Forget burning a stinking tank of expensive gas to for a long, dull drive to go car camping. Go by bike and your whole trip is a fun, intimate adventure in the great outdoors.

Eugene is a great place for bike touring. The city sits on one of the most famous bike routes in the nation, the 4,000-mile, TransAmerica route to Virginia.

But start with something easy enough for a 12-year-old—a weekend 40-mile, car free round trip through local history on one of the country's best rail-to-trail bike paths with camping at one of the best hidden campgrounds in Oregon.

Here's the route on Google:

Get or borrow some bike bags/baskets and/or a trailer for some camping gear (pack light) and LTD or drive 20 miles down to Cottage Grove to the Row River Trail. Bus riders can start downtown at Trailhead Park, drivers can park three miles down Mosby Creek Rd. at the Mosby Creek trailhead.

After using the restroom, bike across the old rail bridge and look upstream for a view of the Mosby Creek Covered Bridge. Built in 1920, the bridge here is the oldest of Lane County's 20 covered bridges.

In another mile and a half of floating on the smooth path through tree tunnels and flowery meadows, you'll cross another rail bridge over the Row River. The river was named in the early 1850's after a "row" among settlers over sheep and crow grazing rights that left one man dead.

At the bridge, look downstream for another of Lane County's covered bridges, there are more of these picturesque bridges here than any other county west of the Appalachians.

Shortly after the bridge, the rail grade begins a gentle climb. The railroad began operating in 1902 hauling logs, gold ore and passengers. At one point 20 timber mills operated along the Row River, destroying almost all of the area's old-growth forest before closing down after the big trees were gone.

For a dollar, tourists a hundred years ago could ride a rail trolley named the "Galloping Goose" to the end of the line at Rujada park to spend a day in the creek side forest. That's where you are headed, thanks to the BLM, which built the bike path on the abandoned rail grade in 1994.

In a couple miles biking up a wooded hillside, you'll reach Dorena Lake. The dammed lake was named after the town that it destroyed in the 1940s which was named after Dora and Rena, two girls in town in 1899.

Get a running start, and bike up a short hill onto the dam for a sweeping view of the huge concrete spillway, 4-mile lake and valley 150 feet below.

From the dam, the trail levels out along the lake with many great views. In a couple miles, Harms Park offers a good lunch/snack spot. Scenes from several movies were shot near here. The "Stand by Me" coming of age (with leeches) movie had kids walking the tracks in 1986. In 1926 Buster Keaton crashed a train off a burning railway trestle in the silent film "The General."

Past the end of the lake, the relocated town of Dorena offers another covered bridge and a store where you can eat ice cream out front while sitting on an old church pew.

The trail ends four miles later in Culp Creek. From there continue on busier Row River Rd. for about a mile turning left onto quieter Lower Brice Creek Rd. just before the bridge (see Google map).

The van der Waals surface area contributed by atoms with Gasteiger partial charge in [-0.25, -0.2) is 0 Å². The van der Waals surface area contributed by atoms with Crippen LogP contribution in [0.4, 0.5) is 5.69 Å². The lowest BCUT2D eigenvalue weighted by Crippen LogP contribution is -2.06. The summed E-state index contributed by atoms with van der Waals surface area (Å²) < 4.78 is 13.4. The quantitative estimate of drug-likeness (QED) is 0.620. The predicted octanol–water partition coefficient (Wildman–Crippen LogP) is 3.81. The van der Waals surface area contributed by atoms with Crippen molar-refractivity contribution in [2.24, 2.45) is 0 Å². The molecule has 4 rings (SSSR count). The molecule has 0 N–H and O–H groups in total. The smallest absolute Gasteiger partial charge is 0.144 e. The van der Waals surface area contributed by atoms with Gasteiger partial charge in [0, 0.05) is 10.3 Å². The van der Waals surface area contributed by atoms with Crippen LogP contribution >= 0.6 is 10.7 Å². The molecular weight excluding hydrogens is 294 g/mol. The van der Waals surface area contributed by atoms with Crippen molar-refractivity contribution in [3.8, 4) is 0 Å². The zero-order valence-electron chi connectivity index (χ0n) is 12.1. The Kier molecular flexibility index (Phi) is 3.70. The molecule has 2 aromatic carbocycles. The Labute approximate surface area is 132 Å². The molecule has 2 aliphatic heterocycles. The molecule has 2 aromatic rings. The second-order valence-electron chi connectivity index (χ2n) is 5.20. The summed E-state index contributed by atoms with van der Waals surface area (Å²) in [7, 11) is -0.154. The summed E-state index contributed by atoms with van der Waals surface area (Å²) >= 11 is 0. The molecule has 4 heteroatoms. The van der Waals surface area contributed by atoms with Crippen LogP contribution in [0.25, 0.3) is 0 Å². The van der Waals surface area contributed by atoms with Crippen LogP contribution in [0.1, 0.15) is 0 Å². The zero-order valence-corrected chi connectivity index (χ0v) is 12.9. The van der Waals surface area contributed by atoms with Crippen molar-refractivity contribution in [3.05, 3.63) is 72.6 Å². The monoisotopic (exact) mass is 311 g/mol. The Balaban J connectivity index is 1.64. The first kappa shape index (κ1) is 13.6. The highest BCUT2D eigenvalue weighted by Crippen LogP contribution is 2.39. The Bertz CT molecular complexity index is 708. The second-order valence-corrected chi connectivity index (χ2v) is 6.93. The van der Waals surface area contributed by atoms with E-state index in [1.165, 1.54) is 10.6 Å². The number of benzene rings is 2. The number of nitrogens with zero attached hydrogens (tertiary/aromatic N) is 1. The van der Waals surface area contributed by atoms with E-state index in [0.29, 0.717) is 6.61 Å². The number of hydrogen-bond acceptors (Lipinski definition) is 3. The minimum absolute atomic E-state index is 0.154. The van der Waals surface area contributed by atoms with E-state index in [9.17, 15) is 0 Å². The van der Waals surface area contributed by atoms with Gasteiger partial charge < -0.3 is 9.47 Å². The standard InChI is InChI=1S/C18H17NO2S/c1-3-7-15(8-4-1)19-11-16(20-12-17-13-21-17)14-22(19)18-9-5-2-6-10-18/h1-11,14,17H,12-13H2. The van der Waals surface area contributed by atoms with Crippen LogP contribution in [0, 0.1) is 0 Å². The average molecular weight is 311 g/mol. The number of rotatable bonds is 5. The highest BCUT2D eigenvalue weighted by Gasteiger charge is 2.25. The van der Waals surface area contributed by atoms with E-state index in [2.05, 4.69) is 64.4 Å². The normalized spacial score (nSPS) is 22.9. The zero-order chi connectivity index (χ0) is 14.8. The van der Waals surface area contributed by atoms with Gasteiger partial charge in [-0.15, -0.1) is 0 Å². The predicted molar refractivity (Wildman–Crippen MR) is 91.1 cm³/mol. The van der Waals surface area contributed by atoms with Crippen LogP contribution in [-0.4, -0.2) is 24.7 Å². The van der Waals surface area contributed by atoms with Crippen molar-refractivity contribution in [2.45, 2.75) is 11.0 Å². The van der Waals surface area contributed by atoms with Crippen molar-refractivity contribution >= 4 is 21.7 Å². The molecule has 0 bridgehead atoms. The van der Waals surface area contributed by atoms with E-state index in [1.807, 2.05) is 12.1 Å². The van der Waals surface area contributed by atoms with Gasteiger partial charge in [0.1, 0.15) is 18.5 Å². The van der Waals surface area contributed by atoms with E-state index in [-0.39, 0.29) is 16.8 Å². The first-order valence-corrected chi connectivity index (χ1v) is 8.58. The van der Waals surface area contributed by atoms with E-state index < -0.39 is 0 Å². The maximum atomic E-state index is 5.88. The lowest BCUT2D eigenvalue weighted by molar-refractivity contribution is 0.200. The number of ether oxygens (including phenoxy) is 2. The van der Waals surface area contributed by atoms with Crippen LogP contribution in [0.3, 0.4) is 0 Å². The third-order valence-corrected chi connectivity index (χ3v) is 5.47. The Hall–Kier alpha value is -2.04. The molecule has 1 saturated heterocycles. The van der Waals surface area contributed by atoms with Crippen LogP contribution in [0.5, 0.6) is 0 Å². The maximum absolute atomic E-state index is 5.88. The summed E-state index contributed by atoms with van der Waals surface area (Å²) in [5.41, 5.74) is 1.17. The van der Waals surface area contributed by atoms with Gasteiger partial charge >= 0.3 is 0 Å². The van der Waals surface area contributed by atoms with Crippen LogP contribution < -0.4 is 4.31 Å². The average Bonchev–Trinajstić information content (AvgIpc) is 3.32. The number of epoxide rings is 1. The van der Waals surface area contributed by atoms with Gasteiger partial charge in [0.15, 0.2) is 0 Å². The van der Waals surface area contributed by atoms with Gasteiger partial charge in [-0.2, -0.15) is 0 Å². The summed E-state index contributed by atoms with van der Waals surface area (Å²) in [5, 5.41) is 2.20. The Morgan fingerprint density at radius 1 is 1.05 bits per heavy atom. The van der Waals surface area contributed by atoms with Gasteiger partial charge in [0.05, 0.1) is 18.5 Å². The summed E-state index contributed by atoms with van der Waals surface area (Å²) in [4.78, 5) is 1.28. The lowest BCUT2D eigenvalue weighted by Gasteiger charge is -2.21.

After another mile you'll pass Wildwood Falls, a popular teen swimming and cliff jumping spot, after which there's almost no car traffic. The pleasant country road winds through forest and farmland past water tanks to the marked turnoff for the Forest Service's Rujada campground in about four more miles.

Rujada (opens for season May 25) is one of the best, less-known campgrounds in Oregon. There's sites tucked into the forest above a creek with lovely swimming and wading holes and remnants of old structures built by the Civilian Conservation Corps during the depression.

Wake up and take the lovely 1 mile hike through sword ferns and old growth in the morning. Then hop on your bike and gently glide the 20 miles back down the Row River Trail to the Mosby Creek trailhead.

Here's a slideshow of the bike tour:

This just in from the UO. The university has asked developer Trammell Crow to look at the 1700 Millrace Drive location that has long been touted by Connecting Eugene as a better, less controversial, site.

News
Office of Communications 1239 University of Oregon, Eugene OR 97403-1239 - T 541-346-3134 - comm.uoregon.edu

(This news is available online at http://bit.ly/l1tcgd)
UO president recommends examination of 1700 Millrace Drive site for new Riverfront Research Park building
Recent decision makes site south of railroad tracks an option for development

EUGENE, Ore. -- (May 2, 2011) -- University of Oregon President Richard Lariviere announced today that he has asked developer Trammell Crow Company to examine a second parcel in the Riverfront Research Park as a possible location for the proposed Oregon Research Institute (ORI) and Educational Policy Improvement Center (EPIC) building.

Under Lariviere's recommendation, the parties involved in the development would continue planning for the existing site at 855 Riverfront Parkway while simultaneously examining the feasibility of moving the ORI/EPIC project to the 1700 Millrace Drive location.